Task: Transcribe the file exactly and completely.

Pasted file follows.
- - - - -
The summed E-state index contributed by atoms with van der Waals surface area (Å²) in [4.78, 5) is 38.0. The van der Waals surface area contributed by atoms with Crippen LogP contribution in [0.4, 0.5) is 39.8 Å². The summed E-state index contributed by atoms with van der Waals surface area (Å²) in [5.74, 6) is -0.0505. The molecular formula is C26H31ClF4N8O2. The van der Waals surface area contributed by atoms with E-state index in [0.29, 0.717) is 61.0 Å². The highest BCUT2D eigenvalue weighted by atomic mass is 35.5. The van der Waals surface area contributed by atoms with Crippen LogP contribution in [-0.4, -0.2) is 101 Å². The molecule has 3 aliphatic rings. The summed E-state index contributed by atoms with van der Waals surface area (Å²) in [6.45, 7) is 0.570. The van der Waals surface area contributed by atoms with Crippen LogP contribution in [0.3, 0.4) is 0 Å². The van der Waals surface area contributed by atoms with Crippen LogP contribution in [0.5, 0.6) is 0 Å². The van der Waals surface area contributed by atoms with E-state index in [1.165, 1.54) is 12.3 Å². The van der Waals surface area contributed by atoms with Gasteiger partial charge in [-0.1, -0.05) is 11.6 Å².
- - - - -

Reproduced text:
The summed E-state index contributed by atoms with van der Waals surface area (Å²) in [4.78, 5) is 38.0. The van der Waals surface area contributed by atoms with Crippen LogP contribution in [0.4, 0.5) is 39.8 Å². The summed E-state index contributed by atoms with van der Waals surface area (Å²) in [5.74, 6) is -0.0505. The molecular formula is C26H31ClF4N8O2. The van der Waals surface area contributed by atoms with E-state index in [0.29, 0.717) is 61.0 Å². The highest BCUT2D eigenvalue weighted by atomic mass is 35.5. The van der Waals surface area contributed by atoms with Crippen LogP contribution in [-0.4, -0.2) is 101 Å². The molecule has 3 aliphatic rings. The summed E-state index contributed by atoms with van der Waals surface area (Å²) in [6.45, 7) is 0.570. The van der Waals surface area contributed by atoms with Crippen LogP contribution in [0.3, 0.4) is 0 Å². The van der Waals surface area contributed by atoms with Crippen LogP contribution in [0.5, 0.6) is 0 Å². The van der Waals surface area contributed by atoms with E-state index in [1.165, 1.54) is 12.3 Å². The van der Waals surface area contributed by atoms with Gasteiger partial charge in [-0.1, -0.05) is 11.6 Å².